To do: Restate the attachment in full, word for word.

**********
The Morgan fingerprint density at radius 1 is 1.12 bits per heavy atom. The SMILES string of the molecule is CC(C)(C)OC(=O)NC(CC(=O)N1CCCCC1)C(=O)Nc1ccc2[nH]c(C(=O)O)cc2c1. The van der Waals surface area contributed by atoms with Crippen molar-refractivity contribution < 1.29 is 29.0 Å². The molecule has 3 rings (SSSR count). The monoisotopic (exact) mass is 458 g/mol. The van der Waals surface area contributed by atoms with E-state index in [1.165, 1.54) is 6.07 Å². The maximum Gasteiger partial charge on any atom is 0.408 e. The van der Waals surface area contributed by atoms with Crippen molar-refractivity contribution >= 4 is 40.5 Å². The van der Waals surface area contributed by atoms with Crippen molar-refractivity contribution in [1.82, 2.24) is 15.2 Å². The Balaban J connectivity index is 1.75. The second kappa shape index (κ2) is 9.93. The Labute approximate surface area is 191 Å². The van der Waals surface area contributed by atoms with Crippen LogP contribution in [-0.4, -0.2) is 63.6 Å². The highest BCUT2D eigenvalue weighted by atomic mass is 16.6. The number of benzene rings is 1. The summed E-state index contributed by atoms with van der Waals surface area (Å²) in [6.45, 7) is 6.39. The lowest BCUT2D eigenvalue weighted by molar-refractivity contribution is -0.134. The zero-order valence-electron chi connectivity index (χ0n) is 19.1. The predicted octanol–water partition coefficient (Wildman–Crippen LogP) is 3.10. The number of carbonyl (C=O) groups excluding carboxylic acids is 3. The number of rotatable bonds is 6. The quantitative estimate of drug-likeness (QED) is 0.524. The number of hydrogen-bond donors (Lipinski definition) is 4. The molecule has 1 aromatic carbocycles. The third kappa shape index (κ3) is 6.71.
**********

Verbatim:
The Morgan fingerprint density at radius 1 is 1.12 bits per heavy atom. The SMILES string of the molecule is CC(C)(C)OC(=O)NC(CC(=O)N1CCCCC1)C(=O)Nc1ccc2[nH]c(C(=O)O)cc2c1. The van der Waals surface area contributed by atoms with Crippen molar-refractivity contribution < 1.29 is 29.0 Å². The molecule has 3 rings (SSSR count). The monoisotopic (exact) mass is 458 g/mol. The van der Waals surface area contributed by atoms with E-state index in [1.165, 1.54) is 6.07 Å². The maximum Gasteiger partial charge on any atom is 0.408 e. The van der Waals surface area contributed by atoms with Crippen molar-refractivity contribution >= 4 is 40.5 Å². The van der Waals surface area contributed by atoms with Crippen molar-refractivity contribution in [1.82, 2.24) is 15.2 Å². The Balaban J connectivity index is 1.75. The second kappa shape index (κ2) is 9.93. The Labute approximate surface area is 191 Å². The van der Waals surface area contributed by atoms with Crippen LogP contribution in [-0.4, -0.2) is 63.6 Å². The highest BCUT2D eigenvalue weighted by atomic mass is 16.6. The number of benzene rings is 1. The summed E-state index contributed by atoms with van der Waals surface area (Å²) in [6.45, 7) is 6.39. The lowest BCUT2D eigenvalue weighted by molar-refractivity contribution is -0.134. The zero-order valence-electron chi connectivity index (χ0n) is 19.1. The predicted octanol–water partition coefficient (Wildman–Crippen LogP) is 3.10. The number of carbonyl (C=O) groups excluding carboxylic acids is 3. The number of rotatable bonds is 6. The quantitative estimate of drug-likeness (QED) is 0.524. The number of hydrogen-bond donors (Lipinski definition) is 4. The molecule has 1 aromatic carbocycles. The third kappa shape index (κ3) is 6.71.